Thursday, October 27, 2016

Golden Trout Lake and Dragon Peak

Map Track

Bird List

Golden Trout Lake headwall out of Onion Valley

Driving west from the little town of Independence will bring you to the popular trailhead at Onion Valley. From here the vast majority of hikers will continue west on the trail to Kearsarge Pass and points beyond. Not us. Today we took the little used trail northwest to Golden Trout Lake and then added the additional out and back to the lakes below Dragon Peak. In all it was only a little over 6 miles of hiking but the extreme grade and marginal trail made for a good workout.

The trail to Golden Trout Lake coincides with the Kearsarge Pass trail for a short distance, then continues north up a steep headwall that has flood eroded many times since the trail was built years ago. The use trail is easy enough to follow most of the way and getting lost isn't likely to happen if you can read a map or follow a gps track. The grade is steep to the lakes - 1000 feet per mile virtually all the way up. A variety of conifers greeted us in the canyon including firs, foxtail, limber, lodgepole, and whitebark pine. We had great weather all day in advance of the storm coming tomorrow. 

View south from headwall climb
Ancient Foxtail Pine
Approaching top of climb
Golden Trout Lake with Mt. Gould in back slightly left of center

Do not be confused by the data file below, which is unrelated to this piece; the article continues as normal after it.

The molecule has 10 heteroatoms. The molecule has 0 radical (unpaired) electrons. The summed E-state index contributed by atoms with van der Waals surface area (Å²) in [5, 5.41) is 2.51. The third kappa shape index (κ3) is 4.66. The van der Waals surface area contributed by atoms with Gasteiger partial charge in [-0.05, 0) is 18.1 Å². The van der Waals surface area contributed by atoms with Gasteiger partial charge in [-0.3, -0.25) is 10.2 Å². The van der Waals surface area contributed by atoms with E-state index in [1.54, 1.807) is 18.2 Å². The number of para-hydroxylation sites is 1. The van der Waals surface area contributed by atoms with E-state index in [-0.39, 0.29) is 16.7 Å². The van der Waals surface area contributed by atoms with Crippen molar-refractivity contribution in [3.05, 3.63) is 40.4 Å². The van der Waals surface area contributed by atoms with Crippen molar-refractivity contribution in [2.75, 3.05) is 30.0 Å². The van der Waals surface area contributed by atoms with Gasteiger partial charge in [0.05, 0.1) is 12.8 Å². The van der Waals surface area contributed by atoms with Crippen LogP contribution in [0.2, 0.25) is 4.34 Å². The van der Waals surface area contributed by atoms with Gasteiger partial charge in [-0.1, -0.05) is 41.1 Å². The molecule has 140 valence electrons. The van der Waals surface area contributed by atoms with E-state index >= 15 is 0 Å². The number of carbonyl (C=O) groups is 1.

Our two destinations were separated by distinct glacial cirques and required backtracking from Golden Trout Lake about a half mile with a 400 foot descent before we could climb an equivalent amount to the small lakes at the base of Dragon Peak. This spectacular setting was worthy of another long break as we sat and admired the view. The nice thing about hiking so few miles is the opportunity to sit and relax, and soak in the scenery!

Meadow at intersection of two trails. View toward Dragon Peak cirque
Rocky crag on way to Dragon Peak
Dragon Peak
Dragon Peak and upper lake

Our birding day didn't stir up a lot of species but we did find a coot and Golden-crowned Sparrow at 11,440 feet elevation!

View to Owens Valley and Inyo Mountains beyond

1 comment:

  1. I enjoyed following your posts as the two of you hiked the PCT. I am glad you are continuing to post your hikes!